The Ettes are something-old and something-new in one fabulous package of a tough-as-nails power-trio. The group, currently based out of Nashville, delivers a powerful beat-punk record with a 60’s pop twist on their fourth studio album Wicked Will. Produced by Liam Watson (The Kills, White Stripes) and available August 2, 2011 the group immediately sets out on an extensive tour in support of the new album including a Livestream from The Knitting Factory on August 3.
Coco Hames (vocals, guitar), Jem Cohen (bass) and Poni Silver (drums) have found a voice in Nashville in the last three years, and returning to Liam Watson as a producer was just the thing to give these seasoned musicians a voice, and boy what a voice indeed. Comfortable in their own skin and willing to tell it like it is, Wicked Will is a glimpse into the hard heart of a woman who as been wronged, and who has done wrong.
“Excuse” is the first single off the album and leads out with a fuzzy bass rhythm that doesn’t let up, full on rage is bursting from the seams and gives the listener an idea of what to expect from the next 13 tracks. Coco’s voice is reminiscent of a 60’s girl group lead, one could imagine her singing for the Ronettes.
Part of the charm of this group is the gritty and true-to-life lyrics that tell the tale of some old souls. “Teeth” is a standout, with a slow easy rhythm and honky-tonk feel the story is one we’d expect to hear in a dark bar, and after too many beers. on’t be surprised if this song gets picked up for a Tarantino flick with dark imagery and catchy hook it would certainly be at home.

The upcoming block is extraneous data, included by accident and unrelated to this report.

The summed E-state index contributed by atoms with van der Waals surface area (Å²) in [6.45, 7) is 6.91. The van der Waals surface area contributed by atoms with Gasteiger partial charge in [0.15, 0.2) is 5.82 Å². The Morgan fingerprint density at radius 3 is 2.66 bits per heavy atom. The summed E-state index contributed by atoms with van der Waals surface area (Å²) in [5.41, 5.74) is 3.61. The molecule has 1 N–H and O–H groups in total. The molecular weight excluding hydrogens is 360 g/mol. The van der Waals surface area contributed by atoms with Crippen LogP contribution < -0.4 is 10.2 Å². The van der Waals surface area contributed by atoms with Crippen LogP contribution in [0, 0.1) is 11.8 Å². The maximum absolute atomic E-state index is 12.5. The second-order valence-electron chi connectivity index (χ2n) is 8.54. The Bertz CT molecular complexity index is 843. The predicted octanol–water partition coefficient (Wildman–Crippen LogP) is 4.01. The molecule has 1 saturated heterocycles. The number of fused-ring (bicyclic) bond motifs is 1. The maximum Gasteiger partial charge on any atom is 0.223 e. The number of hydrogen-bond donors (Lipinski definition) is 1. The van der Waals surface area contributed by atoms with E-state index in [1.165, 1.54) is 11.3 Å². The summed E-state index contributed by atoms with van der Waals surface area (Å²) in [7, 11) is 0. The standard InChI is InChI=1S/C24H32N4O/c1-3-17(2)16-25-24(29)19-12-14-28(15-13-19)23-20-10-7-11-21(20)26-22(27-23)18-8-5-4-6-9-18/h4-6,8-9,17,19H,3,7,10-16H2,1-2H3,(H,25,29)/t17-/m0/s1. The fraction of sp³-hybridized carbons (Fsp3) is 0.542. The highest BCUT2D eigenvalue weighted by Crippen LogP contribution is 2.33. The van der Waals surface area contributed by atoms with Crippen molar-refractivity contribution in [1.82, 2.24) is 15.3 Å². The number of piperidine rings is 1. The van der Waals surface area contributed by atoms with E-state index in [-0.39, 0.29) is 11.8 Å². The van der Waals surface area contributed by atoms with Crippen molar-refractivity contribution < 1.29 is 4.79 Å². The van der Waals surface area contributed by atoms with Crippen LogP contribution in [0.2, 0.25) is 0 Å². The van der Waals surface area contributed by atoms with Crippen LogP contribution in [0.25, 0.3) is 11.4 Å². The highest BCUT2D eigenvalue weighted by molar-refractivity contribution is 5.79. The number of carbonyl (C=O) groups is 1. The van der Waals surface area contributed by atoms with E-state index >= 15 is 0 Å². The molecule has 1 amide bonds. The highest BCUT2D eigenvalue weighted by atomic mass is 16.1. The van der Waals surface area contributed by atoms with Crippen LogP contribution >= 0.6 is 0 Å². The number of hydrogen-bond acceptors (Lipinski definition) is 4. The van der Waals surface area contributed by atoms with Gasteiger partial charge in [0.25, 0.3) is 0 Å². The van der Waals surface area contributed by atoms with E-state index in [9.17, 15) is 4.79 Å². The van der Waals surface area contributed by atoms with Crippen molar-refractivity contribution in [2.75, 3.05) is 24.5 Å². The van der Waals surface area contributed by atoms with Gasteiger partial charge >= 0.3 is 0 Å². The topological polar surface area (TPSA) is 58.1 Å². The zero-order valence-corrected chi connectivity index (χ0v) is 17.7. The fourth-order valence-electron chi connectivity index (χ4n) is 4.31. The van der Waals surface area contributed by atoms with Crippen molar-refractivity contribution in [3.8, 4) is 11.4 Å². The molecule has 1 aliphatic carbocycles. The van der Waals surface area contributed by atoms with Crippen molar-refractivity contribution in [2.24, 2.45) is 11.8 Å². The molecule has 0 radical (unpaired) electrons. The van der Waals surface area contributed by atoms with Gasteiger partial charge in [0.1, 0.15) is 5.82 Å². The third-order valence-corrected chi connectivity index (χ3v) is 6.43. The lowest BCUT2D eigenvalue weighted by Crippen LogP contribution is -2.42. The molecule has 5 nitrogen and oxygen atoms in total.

“My Heart” is a jangling number, country in roots but made modern with Coco’s clever lyrics and sharp delivery, reminiscent of Wanda Jackson’s “you do what I say” attitude and she’s not delivering a warning but making a statement that makes clear she’s aware of what’s happening…. “I mean what do I expect/To put a rope around your neck/And just declare you property/Well babe you know it isn’t me” Poni Silver and Jem Cohen knock it out of the park on this track, the solid percussion and bass create a stage for Coco’s voice, and she uses it to full advantage.
Lee Hazleton’s “My Baby Cried All Night Long” gets reworked and delivered without apology. This smartly covered number ties the album together, and suddenly it’s clear that the album is delivering the tale of a tumultuous love.
“The Worst There Is” closes the album and ends the half-hour ride with an overwhelming sense of realization. “When you’re the worst there is/there is nothing to fear/that’s why you and I are here.” Again, the country vibe is strong but the cutting lyrics and clean delivery make this song stand out in a modern way. Delivering with an air of finality it’s seems a shame that the album ends at all, however there could be no better ending.
In truth this album is good, very good and deserves a listen. The Ettes have found a sound that perfectly showcases their playing talent and makes for a sexy and hard-hitting live show.
By Meredith Underhill